Select the template of choice. In this case, we’ve selected a “Response Free Template”. Hit Download if you like what you see.
Step 2: Navigate to the Downloads location on your computer and Unzip it
When you navigate to the appropriate location where your web browser saves files, you will see a zip file possibly entitled accordingly to the template design or application (such as blog-template.zip, free-reponsive-design.zip). Once you unzip a responsive website template for a blog design, for instance, you shall likely find these files within:
These files contain all the information necessary for you to create your own website, including colors, columns, CSS scripts, fonts, and images that may have been available on the free template of your choice.
Step 3: Finding an Editing Software
Editing is where you’ll be spending the majority of your time, rather than coding, so that’s possibly good news right? Once you have a software that you like and are comfortable using, just load these files using the software a get working on the preset styles, images, designs available – without hampering the coding, mind you, just so that the responsive angle of it isn’t lost in the process.
A visual editor is a good option for those who work better when they see their creation in-real time. Style Master is an option for such people. You can also use Adobe DreamWeaver for this purpose. And for some further instructions, take a look at the following video for a better idea on how to edit templates.
Templates can offer you just the right amount of flexibility, convenience, style and comfort – while saving you a lot of time. It’s probably one of the easiest, safest and best options around, and as long as you can edit some of the visual elements, it won’t be that difficult to create a unique and distinct website for yourself.
Using a Website Building Tool
There are plenty of website building tools available, such as WebFlow which offer a lot of features, but most come with a hefty price tag. Of course, if you’re looking for cheap deals, you can try out websites – most of which have free registrations – and they offer free trials: but then you must create your website within the 7-day or 14-day trial period that you are allotted, and there’s a mad rush to finish on time if you do try this option. FROONT and SIMBLA are some of the great options in this range if you would want to give it a go all the same – but remember, we offer no guarantees about this process!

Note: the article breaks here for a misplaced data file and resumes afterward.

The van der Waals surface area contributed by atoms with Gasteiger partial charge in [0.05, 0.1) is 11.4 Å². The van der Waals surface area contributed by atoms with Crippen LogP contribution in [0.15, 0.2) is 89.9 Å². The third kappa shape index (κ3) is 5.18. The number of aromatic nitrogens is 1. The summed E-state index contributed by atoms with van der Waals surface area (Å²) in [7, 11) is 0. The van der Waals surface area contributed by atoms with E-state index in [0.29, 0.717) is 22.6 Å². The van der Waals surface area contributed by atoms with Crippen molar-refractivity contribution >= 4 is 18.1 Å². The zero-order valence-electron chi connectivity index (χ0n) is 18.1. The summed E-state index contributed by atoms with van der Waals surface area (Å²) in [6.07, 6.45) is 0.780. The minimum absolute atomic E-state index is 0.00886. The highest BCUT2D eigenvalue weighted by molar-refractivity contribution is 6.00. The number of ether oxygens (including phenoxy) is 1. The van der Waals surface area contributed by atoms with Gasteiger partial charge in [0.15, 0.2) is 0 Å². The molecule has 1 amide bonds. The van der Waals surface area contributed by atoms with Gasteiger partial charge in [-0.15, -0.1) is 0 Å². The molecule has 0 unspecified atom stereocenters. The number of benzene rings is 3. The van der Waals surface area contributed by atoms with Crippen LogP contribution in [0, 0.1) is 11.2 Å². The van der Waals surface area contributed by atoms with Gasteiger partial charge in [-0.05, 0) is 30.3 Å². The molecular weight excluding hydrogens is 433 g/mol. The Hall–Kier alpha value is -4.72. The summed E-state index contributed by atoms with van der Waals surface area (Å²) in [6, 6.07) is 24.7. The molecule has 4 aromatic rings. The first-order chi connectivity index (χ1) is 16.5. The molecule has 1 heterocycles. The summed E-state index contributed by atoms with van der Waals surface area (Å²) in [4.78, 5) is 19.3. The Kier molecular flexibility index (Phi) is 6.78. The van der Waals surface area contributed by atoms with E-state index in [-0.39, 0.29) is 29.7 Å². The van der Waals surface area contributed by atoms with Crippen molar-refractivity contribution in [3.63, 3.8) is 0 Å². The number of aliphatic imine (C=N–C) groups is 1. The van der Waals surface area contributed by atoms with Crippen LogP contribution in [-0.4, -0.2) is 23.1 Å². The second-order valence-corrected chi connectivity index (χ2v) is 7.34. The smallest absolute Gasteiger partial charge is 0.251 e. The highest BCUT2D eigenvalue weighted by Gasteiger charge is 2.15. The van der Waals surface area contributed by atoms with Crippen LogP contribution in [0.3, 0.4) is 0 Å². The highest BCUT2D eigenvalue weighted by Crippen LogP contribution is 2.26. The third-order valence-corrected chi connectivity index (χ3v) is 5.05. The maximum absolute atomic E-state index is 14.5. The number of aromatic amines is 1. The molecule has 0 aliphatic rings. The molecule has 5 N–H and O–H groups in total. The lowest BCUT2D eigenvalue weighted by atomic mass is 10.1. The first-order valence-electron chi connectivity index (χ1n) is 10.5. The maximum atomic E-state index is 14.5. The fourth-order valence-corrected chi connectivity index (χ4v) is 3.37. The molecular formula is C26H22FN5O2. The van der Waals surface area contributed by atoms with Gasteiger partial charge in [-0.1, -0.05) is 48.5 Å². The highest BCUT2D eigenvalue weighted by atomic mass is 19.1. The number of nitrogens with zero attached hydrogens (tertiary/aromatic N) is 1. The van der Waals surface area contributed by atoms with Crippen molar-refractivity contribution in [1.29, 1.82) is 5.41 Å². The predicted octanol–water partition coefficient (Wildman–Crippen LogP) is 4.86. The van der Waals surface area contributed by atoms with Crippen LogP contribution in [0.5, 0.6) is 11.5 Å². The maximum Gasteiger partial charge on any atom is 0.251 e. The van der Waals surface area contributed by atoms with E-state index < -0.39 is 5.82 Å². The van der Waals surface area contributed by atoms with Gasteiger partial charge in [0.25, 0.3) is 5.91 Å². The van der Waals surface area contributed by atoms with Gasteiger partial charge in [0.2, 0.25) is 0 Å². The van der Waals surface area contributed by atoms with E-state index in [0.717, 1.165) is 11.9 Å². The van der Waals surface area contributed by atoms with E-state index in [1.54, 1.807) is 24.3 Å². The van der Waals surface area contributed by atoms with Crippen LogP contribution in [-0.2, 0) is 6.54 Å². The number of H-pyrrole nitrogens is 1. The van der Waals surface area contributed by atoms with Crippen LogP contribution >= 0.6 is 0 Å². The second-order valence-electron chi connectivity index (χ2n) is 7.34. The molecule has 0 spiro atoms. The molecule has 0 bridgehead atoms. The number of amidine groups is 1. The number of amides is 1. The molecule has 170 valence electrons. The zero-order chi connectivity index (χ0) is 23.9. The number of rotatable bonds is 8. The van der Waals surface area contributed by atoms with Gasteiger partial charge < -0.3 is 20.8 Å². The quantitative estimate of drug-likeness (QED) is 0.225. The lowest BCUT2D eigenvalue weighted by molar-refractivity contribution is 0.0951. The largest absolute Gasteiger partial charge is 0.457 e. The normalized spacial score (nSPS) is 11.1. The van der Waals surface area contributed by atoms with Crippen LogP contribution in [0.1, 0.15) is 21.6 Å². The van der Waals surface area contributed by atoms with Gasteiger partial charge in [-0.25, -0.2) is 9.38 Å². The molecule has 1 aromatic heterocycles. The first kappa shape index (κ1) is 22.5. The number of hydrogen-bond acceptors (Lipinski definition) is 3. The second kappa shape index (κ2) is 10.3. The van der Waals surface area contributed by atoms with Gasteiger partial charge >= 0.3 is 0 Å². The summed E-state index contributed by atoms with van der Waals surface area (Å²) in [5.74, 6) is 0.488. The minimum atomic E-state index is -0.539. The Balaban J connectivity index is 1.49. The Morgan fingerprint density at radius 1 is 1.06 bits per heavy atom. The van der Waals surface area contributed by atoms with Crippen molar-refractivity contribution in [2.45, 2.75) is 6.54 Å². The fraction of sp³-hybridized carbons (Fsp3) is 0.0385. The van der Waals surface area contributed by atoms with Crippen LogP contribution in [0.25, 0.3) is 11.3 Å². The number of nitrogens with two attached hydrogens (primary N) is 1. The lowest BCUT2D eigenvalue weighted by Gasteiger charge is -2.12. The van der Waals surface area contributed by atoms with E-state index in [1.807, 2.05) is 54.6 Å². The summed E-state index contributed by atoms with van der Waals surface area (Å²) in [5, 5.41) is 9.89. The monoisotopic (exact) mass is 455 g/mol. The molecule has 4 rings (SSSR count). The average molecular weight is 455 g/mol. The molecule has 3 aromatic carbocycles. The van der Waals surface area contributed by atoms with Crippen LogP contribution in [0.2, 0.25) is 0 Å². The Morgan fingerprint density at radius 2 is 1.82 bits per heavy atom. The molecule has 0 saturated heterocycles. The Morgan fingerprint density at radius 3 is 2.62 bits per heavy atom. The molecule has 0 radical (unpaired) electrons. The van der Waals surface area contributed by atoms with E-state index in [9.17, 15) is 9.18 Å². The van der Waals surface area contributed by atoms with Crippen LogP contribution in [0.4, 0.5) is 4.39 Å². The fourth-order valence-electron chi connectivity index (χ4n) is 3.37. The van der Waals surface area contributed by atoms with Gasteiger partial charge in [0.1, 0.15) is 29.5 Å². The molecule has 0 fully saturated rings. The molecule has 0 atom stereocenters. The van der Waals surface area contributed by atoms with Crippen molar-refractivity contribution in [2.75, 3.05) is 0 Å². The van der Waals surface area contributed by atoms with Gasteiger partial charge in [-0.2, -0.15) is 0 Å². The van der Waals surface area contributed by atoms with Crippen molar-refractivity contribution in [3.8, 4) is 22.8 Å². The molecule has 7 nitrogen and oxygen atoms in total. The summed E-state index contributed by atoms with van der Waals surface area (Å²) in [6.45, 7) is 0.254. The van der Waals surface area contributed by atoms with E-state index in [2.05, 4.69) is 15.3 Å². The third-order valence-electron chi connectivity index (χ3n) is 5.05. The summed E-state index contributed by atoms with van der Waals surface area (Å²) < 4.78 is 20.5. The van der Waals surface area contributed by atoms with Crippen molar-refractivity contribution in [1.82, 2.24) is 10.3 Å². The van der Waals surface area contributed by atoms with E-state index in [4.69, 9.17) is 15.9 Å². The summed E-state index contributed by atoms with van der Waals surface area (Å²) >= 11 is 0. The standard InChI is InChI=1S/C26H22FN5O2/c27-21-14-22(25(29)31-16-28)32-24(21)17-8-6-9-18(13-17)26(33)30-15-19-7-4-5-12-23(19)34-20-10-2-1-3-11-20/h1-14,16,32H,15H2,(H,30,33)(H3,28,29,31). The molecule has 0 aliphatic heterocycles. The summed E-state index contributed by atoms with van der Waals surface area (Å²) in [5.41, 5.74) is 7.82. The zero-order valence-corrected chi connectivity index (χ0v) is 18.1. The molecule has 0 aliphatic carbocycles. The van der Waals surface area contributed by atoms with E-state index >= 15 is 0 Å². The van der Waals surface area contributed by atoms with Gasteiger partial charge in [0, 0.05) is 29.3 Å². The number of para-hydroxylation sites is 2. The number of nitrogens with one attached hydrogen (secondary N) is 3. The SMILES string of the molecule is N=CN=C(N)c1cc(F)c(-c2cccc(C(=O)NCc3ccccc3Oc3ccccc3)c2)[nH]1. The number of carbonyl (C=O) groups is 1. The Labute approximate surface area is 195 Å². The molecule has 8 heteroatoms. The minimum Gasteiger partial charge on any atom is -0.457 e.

Of course, for those who would like to keep to the straight and the narrow, the best option is to use a free website builder (and yes, those do exist!) The MOBIRISE website builder is free, and has a very low learning curve, which means it can quickly become your new favorite. The advantages of using Mobirise and such website builders is the drag and drop interface which frees you from the necessity of coding.
How to implement Mobirise? Good question.
a) Download (either for windows or for MAC)
b) Install it and open the friendly interface.
c) Drag and drop the blocks that you need or want for a certain page, edit the content as you go (in-line content), the preview your website as it appears on phones or tablets and laptops
d) Publish when you feel that your content is ready.
Sites built with such responsive builders have the added advantage of being based on the bootstrap framework, they come with responsive website templates (Google approved!) and can be hosted just about anywhere that you wish.